South African Armed Forces Day will again mark the anniversary of the loss of the SS Mendi with a wreath-laying ceremony at 10h30 on Wednesday, 21 February 2018 at the Algemene Begraafplaats in Noordwijk, the Netherlands.
The solemn remembrance ceremony, hosted by the South African Embassy in The Hague in cooperation with the Municipality of Noordwijk, will include pipers, buglers, and a band from the Dutch Armed Forces. Dignitaries will include diplomats and military representatives in what promises to be a dignified and fitting tribute to our fallen warriors.
It would be great to see as many members of the greater South African Community there. The seaside town of Noordwijk has embraced the SS Mendi casualties that are buried in its soil in a very special way.
Military veterans who would like join into the parade are requested to wear SA Legion (or regimental) blazer, beret, own medals on left breast, direct ancestors’ medals on right breast, (regimental) tie. Civilians are requested to dress appropriately.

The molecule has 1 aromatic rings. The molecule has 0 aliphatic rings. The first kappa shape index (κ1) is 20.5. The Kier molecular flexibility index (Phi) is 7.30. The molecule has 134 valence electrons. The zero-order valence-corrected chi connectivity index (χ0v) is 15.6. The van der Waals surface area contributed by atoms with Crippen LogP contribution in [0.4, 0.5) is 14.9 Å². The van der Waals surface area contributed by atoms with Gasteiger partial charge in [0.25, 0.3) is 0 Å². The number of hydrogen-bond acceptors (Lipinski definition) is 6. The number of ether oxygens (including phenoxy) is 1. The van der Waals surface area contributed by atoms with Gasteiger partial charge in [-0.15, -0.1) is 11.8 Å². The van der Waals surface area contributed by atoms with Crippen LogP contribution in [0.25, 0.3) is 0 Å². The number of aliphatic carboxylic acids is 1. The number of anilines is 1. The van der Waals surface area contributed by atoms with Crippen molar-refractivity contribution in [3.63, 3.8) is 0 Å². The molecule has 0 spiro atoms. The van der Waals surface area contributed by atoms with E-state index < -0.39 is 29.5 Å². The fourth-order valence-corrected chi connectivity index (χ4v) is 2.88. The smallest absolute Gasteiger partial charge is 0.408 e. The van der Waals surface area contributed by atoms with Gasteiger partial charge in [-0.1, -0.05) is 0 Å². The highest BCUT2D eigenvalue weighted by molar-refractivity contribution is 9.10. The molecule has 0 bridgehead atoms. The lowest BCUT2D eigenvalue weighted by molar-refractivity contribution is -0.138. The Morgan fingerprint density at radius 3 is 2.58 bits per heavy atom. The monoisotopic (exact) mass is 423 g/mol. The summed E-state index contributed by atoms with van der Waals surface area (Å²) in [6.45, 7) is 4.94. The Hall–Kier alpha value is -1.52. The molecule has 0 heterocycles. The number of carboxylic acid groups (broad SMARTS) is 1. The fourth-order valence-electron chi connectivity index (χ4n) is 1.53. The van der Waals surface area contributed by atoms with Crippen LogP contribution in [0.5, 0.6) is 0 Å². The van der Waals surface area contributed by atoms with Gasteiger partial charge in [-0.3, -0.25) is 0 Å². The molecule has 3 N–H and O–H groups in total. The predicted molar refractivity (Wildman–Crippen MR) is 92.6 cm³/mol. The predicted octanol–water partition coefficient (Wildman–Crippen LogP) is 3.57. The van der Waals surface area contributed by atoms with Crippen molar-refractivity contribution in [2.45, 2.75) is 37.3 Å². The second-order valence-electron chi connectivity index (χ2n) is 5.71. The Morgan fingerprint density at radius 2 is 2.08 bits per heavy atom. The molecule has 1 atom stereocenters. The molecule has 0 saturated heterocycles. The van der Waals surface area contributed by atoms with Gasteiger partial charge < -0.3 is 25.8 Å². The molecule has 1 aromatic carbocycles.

In the annals of Southern Africa’s military history, 21 February 1917 is a dark day. It marks the sinking of the troopship SS Mendi after it was rammed off the Isle of Wight, with the loss of 616 South African servicemen, 607 of them members of the South African Native Labour Corps: Zulu, Xhosa, Sotho, Swazi, Tswana; the names on the SS Mendi Roll of Honour reflect every corner of Southern African society, then or since.
Today, the anniversary of the SS Mendi disaster is aptly the day on which South Africa commemorates Armed Forces Day, as we remembers her fallen soldiers. Throughout the country and abroad, parades and ceremonies will be held to commemorate those South Africans who made the ultimate sacrifice in wars across the globe.
Alas, only a fraction of the bodies of the SS Mendi casualties were ever found. Five SS Mendi casualties whose bodies were washed-up onto the Dutch coast, namely, Private Arosi Zendile, Private Sitebe Molide, Private Natal Kazimula and Private Sikaniso Mtolo, of South Africa, and Private Abraham Leboche of Lesotho, lie in the Commonwealth War Graves Commission section of the General Cemetery of Noordwijk, just north of The Hague in the Netherlands. Though neutral during the First World War, the Netherlands was not spared from hosting the casualties of a war that was fought within earshot.